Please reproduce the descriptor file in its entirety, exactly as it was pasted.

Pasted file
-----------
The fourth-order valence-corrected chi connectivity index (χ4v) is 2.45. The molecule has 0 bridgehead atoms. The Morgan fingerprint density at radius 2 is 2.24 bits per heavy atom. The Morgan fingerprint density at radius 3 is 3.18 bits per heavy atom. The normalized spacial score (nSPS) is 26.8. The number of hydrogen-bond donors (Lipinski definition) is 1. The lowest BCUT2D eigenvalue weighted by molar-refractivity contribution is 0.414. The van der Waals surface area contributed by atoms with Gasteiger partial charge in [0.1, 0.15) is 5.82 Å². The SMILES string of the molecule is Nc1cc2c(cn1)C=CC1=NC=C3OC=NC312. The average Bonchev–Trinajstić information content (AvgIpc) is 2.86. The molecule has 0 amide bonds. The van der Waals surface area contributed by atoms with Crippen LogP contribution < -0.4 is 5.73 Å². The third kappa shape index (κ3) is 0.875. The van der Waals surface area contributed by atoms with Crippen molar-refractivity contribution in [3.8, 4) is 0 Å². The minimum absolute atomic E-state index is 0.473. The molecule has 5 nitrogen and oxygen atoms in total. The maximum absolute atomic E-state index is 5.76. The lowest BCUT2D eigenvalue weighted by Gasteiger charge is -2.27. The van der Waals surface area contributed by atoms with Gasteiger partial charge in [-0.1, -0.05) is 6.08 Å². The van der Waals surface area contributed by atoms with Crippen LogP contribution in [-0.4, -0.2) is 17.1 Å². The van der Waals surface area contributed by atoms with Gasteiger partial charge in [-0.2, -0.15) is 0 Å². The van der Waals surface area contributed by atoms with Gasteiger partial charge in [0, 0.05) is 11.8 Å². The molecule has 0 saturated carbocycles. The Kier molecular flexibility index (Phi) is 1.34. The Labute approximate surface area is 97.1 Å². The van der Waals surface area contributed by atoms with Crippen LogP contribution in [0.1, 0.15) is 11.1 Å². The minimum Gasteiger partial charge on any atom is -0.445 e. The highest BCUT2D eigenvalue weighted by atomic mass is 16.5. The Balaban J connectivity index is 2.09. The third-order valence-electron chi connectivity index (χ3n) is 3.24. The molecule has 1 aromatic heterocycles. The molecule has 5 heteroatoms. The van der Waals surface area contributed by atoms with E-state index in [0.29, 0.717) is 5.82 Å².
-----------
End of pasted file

The fourth-order valence-corrected chi connectivity index (χ4v) is 2.45. The molecule has 0 bridgehead atoms. The Morgan fingerprint density at radius 2 is 2.24 bits per heavy atom. The Morgan fingerprint density at radius 3 is 3.18 bits per heavy atom. The normalized spacial score (nSPS) is 26.8. The number of hydrogen-bond donors (Lipinski definition) is 1. The lowest BCUT2D eigenvalue weighted by molar-refractivity contribution is 0.414. The van der Waals surface area contributed by atoms with Gasteiger partial charge in [0.1, 0.15) is 5.82 Å². The SMILES string of the molecule is Nc1cc2c(cn1)C=CC1=NC=C3OC=NC312. The average Bonchev–Trinajstić information content (AvgIpc) is 2.86. The molecule has 0 amide bonds. The van der Waals surface area contributed by atoms with Crippen LogP contribution < -0.4 is 5.73 Å². The third kappa shape index (κ3) is 0.875. The van der Waals surface area contributed by atoms with Crippen molar-refractivity contribution in [3.8, 4) is 0 Å². The minimum absolute atomic E-state index is 0.473. The molecule has 5 nitrogen and oxygen atoms in total. The maximum absolute atomic E-state index is 5.76. The lowest BCUT2D eigenvalue weighted by Gasteiger charge is -2.27. The van der Waals surface area contributed by atoms with Gasteiger partial charge in [-0.1, -0.05) is 6.08 Å². The van der Waals surface area contributed by atoms with Crippen LogP contribution in [-0.4, -0.2) is 17.1 Å². The van der Waals surface area contributed by atoms with Gasteiger partial charge in [-0.2, -0.15) is 0 Å². The van der Waals surface area contributed by atoms with Gasteiger partial charge in [0, 0.05) is 11.8 Å². The molecule has 0 saturated carbocycles. The Kier molecular flexibility index (Phi) is 1.34. The Labute approximate surface area is 97.1 Å². The van der Waals surface area contributed by atoms with Crippen LogP contribution in [0.1, 0.15) is 11.1 Å². The minimum Gasteiger partial charge on any atom is -0.445 e. The highest BCUT2D eigenvalue weighted by atomic mass is 16.5. The Balaban J connectivity index is 2.09. The third-order valence-electron chi connectivity index (χ3n) is 3.24. The molecule has 1 aromatic heterocycles. The molecule has 5 heteroatoms. The van der Waals surface area contributed by atoms with E-state index in [0.29, 0.717) is 5.82 Å².